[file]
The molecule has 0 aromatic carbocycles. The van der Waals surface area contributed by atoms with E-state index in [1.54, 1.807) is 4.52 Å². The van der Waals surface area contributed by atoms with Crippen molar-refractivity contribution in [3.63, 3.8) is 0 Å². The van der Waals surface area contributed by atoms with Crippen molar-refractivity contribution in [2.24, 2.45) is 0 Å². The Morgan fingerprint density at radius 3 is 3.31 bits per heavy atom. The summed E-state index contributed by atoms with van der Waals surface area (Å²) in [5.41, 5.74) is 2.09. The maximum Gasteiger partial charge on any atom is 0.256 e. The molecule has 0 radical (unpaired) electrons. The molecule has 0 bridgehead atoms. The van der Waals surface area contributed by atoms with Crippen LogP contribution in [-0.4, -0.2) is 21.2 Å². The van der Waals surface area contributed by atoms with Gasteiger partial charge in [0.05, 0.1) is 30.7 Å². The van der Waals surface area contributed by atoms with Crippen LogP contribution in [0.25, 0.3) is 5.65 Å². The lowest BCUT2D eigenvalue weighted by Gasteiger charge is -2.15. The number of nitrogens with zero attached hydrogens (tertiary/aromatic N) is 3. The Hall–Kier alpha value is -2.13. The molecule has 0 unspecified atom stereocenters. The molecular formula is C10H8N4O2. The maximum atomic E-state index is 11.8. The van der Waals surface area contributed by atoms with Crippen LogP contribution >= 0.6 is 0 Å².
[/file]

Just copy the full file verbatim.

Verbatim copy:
The molecule has 0 aromatic carbocycles. The van der Waals surface area contributed by atoms with E-state index in [1.54, 1.807) is 4.52 Å². The van der Waals surface area contributed by atoms with Crippen molar-refractivity contribution in [3.63, 3.8) is 0 Å². The van der Waals surface area contributed by atoms with Crippen molar-refractivity contribution in [2.24, 2.45) is 0 Å². The Morgan fingerprint density at radius 3 is 3.31 bits per heavy atom. The summed E-state index contributed by atoms with van der Waals surface area (Å²) in [5.41, 5.74) is 2.09. The maximum Gasteiger partial charge on any atom is 0.256 e. The molecule has 0 radical (unpaired) electrons. The molecule has 0 bridgehead atoms. The van der Waals surface area contributed by atoms with Crippen LogP contribution in [-0.4, -0.2) is 21.2 Å². The van der Waals surface area contributed by atoms with Gasteiger partial charge in [0.05, 0.1) is 30.7 Å². The van der Waals surface area contributed by atoms with Crippen LogP contribution in [0.25, 0.3) is 5.65 Å². The lowest BCUT2D eigenvalue weighted by Gasteiger charge is -2.15. The number of nitrogens with zero attached hydrogens (tertiary/aromatic N) is 3. The Hall–Kier alpha value is -2.13. The molecule has 0 unspecified atom stereocenters. The molecular formula is C10H8N4O2. The maximum atomic E-state index is 11.8. The van der Waals surface area contributed by atoms with Crippen LogP contribution >= 0.6 is 0 Å².